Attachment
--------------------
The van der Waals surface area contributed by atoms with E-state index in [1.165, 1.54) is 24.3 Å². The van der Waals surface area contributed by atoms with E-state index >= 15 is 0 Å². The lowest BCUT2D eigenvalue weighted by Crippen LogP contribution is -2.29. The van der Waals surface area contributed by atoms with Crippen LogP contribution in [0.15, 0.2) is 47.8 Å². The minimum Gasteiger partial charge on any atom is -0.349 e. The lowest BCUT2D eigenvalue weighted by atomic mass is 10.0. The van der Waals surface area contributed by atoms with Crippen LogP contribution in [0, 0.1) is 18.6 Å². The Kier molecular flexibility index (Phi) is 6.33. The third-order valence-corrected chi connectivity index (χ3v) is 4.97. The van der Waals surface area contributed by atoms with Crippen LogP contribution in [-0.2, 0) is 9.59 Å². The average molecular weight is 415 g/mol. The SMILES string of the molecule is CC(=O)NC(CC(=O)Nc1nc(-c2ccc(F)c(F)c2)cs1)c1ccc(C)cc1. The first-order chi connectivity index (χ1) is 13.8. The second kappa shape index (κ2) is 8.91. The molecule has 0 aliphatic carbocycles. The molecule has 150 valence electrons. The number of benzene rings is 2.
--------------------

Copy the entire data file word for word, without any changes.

The van der Waals surface area contributed by atoms with E-state index in [1.165, 1.54) is 24.3 Å². The van der Waals surface area contributed by atoms with E-state index >= 15 is 0 Å². The lowest BCUT2D eigenvalue weighted by Crippen LogP contribution is -2.29. The van der Waals surface area contributed by atoms with Crippen LogP contribution in [0.15, 0.2) is 47.8 Å². The minimum Gasteiger partial charge on any atom is -0.349 e. The lowest BCUT2D eigenvalue weighted by atomic mass is 10.0. The van der Waals surface area contributed by atoms with Crippen LogP contribution in [0, 0.1) is 18.6 Å². The Kier molecular flexibility index (Phi) is 6.33. The third-order valence-corrected chi connectivity index (χ3v) is 4.97. The van der Waals surface area contributed by atoms with Crippen LogP contribution in [-0.2, 0) is 9.59 Å². The average molecular weight is 415 g/mol. The SMILES string of the molecule is CC(=O)NC(CC(=O)Nc1nc(-c2ccc(F)c(F)c2)cs1)c1ccc(C)cc1. The first-order chi connectivity index (χ1) is 13.8. The second kappa shape index (κ2) is 8.91. The molecule has 0 aliphatic carbocycles. The molecule has 150 valence electrons. The number of benzene rings is 2.